Efforts to create full-service community schools that focus on serving the “whole child” with a wide array of services are gaining traction under the state’s new funding formula for schools.
The convergence of more money for low-income students and a new mandate to work with families under the Local Control Funding Formula has created “a unique point of time” for community schools to thrive, said Renee Newton, director of the Center for Community School Partnerships at UC Davis.
Alana Shackelford, director of Partnerships and Community Engagement at Vallejo City Unified, put the message more forcefully to a packed audience of 200 educators at the Community Schools Fundamentals Conference last week in Oakland.
“Our students are tired of the system that was really designed for them to fail,” she said. “Our children and our families are back in the driver’s seat.”
The community school concept, loosely modeled after the Harlem Children’s Zone begun by Geoffrey Canada, is built on a model of serving the “whole child” by partnering with community organizations to offer a range of enrichment, health, social and other services for children and their families.
New way of doing school
Nearly one in four California children lives in poverty, and advocates of community schools say their model teaches schools how to effectively leverage partnerships to mitigate barriers to learning posed by hunger, sickness and lack of academic opportunity.
“The movement is growing in California,” said Lisa Villarreal, a program officer for education at the San Francisco Foundation, which gives grants to educational programs. Villarreal spoke at the opening of the Community Schools Fundamentals Conference, which was co-hosted by the United Way of the Bay Area and the National Center for Community Schools, a New York-based nonprofit organization.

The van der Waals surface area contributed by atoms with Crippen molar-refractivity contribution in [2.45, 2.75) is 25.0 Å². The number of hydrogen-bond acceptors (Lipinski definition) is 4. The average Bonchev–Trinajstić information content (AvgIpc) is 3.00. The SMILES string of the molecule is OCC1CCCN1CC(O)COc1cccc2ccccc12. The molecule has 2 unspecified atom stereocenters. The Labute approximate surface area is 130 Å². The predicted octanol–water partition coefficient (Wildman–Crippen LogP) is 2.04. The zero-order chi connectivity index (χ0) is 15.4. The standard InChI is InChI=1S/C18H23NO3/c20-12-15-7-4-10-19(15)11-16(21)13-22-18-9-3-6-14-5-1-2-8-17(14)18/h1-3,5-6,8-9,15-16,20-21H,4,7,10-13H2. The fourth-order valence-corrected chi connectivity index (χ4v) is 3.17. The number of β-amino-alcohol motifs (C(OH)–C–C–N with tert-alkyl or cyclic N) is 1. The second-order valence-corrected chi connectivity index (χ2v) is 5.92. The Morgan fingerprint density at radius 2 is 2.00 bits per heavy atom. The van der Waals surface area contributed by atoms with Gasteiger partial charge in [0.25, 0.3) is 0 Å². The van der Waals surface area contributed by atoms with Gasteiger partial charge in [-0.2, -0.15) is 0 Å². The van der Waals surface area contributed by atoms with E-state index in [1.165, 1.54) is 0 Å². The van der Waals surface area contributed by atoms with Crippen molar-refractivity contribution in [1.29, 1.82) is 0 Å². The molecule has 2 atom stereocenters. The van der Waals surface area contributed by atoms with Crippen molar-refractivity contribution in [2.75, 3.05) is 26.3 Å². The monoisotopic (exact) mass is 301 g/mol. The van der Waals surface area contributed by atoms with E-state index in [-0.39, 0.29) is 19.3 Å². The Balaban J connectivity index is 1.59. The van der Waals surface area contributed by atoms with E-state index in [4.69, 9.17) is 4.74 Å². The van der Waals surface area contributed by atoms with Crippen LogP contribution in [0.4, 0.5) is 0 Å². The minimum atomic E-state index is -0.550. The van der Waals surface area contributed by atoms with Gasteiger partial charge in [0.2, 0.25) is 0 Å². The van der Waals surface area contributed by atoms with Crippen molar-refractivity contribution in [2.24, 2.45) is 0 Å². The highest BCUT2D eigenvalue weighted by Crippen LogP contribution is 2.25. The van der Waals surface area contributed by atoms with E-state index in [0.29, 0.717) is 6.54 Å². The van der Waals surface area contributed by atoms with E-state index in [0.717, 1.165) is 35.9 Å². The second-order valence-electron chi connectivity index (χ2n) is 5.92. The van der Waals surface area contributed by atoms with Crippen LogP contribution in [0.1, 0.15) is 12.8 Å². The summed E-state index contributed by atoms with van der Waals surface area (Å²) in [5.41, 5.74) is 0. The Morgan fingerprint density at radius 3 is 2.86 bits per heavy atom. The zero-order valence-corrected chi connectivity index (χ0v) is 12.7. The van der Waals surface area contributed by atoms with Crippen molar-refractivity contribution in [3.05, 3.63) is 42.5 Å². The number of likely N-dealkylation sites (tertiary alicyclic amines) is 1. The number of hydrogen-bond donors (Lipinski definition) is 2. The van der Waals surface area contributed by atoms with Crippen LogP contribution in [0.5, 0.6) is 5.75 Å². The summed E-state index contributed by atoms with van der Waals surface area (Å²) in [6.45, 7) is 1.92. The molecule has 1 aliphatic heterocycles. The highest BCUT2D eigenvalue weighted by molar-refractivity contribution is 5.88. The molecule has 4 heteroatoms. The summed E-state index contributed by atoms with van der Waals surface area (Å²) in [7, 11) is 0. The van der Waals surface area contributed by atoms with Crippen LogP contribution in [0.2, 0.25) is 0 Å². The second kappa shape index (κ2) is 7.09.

“This is going to be the new way of doing school,” said Villarreal, noting poverty levels in California and the strong evidence linking poverty to poor academic achievement.
The community school model has captured the attention of the chair of the state Senate Education Committee, Sen. Carol Liu, D-La Cañada-Flintridge, who last week hosted a reception at the California School Boards Association’s annual meeting in San Diego to promote the concept. In October, Liu traveled on a three-day bus tour to highlight community schools in Los Angeles, Pasadena, Fresno, Redwood City, Oakland and Sacramento. She is exploring what, if any, legislative actions would make it easier for districts to adopt the model, said Ed Honowitz, education policy adviser for Liu.
The Local Control Funding Formula, he said, is a natural tie-in with the work community schools are already doing on parent engagement, positive school climate and academic achievement for high-needs students – which are also state priorities the new law asks districts to show progress toward meeting.
Several California school districts have already embraced the community school model. Oakland Unified was the first in the state to announce in 2009 it would convert all district schools to full-service community schools, and now has 27 of its 87 schools operating on that model. Vallejo City Unified has introduced the full-service community school model at 15 elementary, middle and high schools and plans to have all of its schools be full-service community schools by 2014-15.